Indianapolis: The McGowan Hall Knights of Columbus will receive $38,790 to replace the roof of McGowan Hall, which was built in 1922. The hall has served many community functions and purposes throughout its history, such as USO dances during World War II, theater and music performances, community meetings and presentations, social service and support group meetings, fundraiser events, and private rental use. The project will stabilize the worst portions of the roof: the sections over the Grand Hall mezzanine and the Grand Hall entry vestibule. For more information, contact Robert Newport at 317-476-5793.
Jeffersonville: The LifeSpring Health Systems organization will receive $29,622 to rehabilitate the windows of the ca. 1870 Sarkisian House, which is used as a group home for men with mental health or substance use disorders. The building is a gabled Italianate style home with tall, narrow windows, several of which have decorative arched hoods on the front elevation. The project will rehabilitate 41 windows and custom build eight storm windows for the arch top. For more information, contact Elizabeth Stafford at 812-206-1361.
Lafayette: Trinity United Methodist Church will receive a $50,000 grant to stabilize and rehabilitate the exterior masonry of the 1872 building. Mortar joint erosion has threatened the stability of brick units. In addition to repointing the masonry, some brick units that are missing or damaged will need to be replaced. The church has undertaken masonry rehabilitation on the east, south, and west elevations. The HPF grant will assist specifically with the north elevation, where water infiltration is creating some damage to the interior of the building. For more information, contact Stephen Ash at 765-427-7007.
Newburgh: The Town of Newburgh will receive a $34,025 grant to rehabilitate Preservation Hall, formerly known as Old Newburgh Presbyterian Church, built in 1851. The hall currently houses the Newburgh Museum and is used by Historic Newburgh, Inc., the Newburgh Community Theater, and is available for event rental by other organizations or individuals. The town has a conditions assessment and rehabilitation plan for the building. The scope of the grant includes foundation, masonry, woodwork, and HVAC rehabilitation and repair. For more information, contact Christy Powell at 812-853-1720.
Peru: The Miami Nation of Indians will receive a $50,000 grant to assist in replacing the roof of the former Peru High School’s gymnasium, Tig Arena, which now serves as the Miami Nation’s headquarters. Roof leaks in the gymnasium wing threaten the structure, and severe leaks where the gym roof meets the classroom building allow water into the lower level of the classroom wing where the tribe maintains its archives. By replacing the roof and halting the water infiltration, the tribe can begin to pursue other interior repairs that are needed to allow the tribe to continue to operate its food bank, emergency shelter, and tribal operations, and to finish its Native American museum and records archive. For more information, contact Keith Layman at 260-410-5530.
Plymouth: The Marshall County Commissioners will receive $25,000 to produce an engineering study and drawings for the Marshall County Courthouse. The 1872 courthouse was designed by Chicago architect Gordon Randal and features a limestone base, brick walls, and a hipped roof with a central tower. The project will provide an overall building assessment to include masonry, windows, and doors, and to provide specific plans for the restoration of the tower. The assessment will also examine the options for implementing a fire suppression system. For more information, contact Mike Delp at 574-930-4552.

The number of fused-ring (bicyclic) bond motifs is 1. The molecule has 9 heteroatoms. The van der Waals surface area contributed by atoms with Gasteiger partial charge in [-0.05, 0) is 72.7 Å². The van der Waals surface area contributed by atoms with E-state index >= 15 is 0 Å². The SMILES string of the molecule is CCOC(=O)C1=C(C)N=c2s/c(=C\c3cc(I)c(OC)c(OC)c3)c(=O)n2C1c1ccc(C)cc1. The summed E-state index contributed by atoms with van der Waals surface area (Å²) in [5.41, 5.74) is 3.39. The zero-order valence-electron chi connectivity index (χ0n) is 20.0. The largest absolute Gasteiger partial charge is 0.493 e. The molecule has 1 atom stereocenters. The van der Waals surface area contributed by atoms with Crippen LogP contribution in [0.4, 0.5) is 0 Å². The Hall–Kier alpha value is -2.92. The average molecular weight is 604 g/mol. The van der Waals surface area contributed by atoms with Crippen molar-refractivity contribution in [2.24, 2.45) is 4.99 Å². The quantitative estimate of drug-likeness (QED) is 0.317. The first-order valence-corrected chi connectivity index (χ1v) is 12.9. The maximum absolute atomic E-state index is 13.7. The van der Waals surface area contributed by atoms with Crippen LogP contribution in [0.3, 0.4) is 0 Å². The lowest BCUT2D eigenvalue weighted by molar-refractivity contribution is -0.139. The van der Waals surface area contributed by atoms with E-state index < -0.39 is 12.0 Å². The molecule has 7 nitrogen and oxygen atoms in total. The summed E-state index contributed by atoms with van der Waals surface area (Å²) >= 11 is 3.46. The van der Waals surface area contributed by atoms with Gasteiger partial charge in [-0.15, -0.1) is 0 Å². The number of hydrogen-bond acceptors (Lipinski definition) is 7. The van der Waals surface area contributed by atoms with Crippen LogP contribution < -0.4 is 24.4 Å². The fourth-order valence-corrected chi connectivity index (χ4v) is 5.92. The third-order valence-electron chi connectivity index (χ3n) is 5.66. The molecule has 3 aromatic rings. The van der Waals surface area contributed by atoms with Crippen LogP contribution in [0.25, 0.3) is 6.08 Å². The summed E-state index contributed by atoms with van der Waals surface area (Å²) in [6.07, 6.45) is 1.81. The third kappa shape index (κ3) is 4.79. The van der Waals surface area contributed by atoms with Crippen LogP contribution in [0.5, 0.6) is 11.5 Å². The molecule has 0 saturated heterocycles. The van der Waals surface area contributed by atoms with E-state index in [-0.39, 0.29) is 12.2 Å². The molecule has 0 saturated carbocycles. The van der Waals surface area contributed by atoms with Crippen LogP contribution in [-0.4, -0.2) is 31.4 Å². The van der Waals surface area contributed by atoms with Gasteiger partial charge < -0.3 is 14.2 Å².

Ripley County: Ball State University will receive a grant of $49,999 to continue a Phase Ia survey of approximately 80 acres around historic homestead sites identified within Versailles State Park. A previous survey recorded 49 sites, and this project will attempt to verify the location of 21 more sites. Along with their associated historical records, these sites tell the story of the early planned settlement as well as early statehood. This targeted archaeological survey will help uncover the remains of daily home life at these sites. The park would like to use the information to develop more engaging interpretation around these resources, create a series of significance statements and primary interpretive themes, and determine potential eligibility for the National Register. For more information, contact Chris Thompson at 765-285-5328.
Rensselaer: The Jasper-Newton Foundation will receive a $50,000 grant to rehabilitate 63 historic windows, replace one double-hung window, and preserve all the window frame units in the Rensselaer Carnegie Library. The building was built in 1904 and opened in 1905. The library is now known as the Carnegie Center and provides gallery space for artists of all ages, as well as community meeting space for training, events, and networking opportunities. For more information, contact Brienne Hooker, Jasper-Newton Foundation, at 219-866-2228.
Saint Mary of the Woods: Saint Mary of the Woods College will receive a $28,200 grant to assist with rehabilitation of the main entrance gate for the Saint Mary-of-the-Woods and Sisters of Providence campuses. The college was founded in 1840 as an academy for the education of women. The main entrance gate was built in 1918 and is one of the early landscape features in a plan that expanded and enhanced the campus. It’s a prominent and highly recognizable landmark made of brick and limestone, with walls that curve inward toward the metal picket-style pair of gates. For more information, contact Susan Dolle at 812-535-5275.
For more information: Malia Vanaman, DHPA Assistant Grants Manager, 317-232-1648,mavanaman@dnr.IN.gov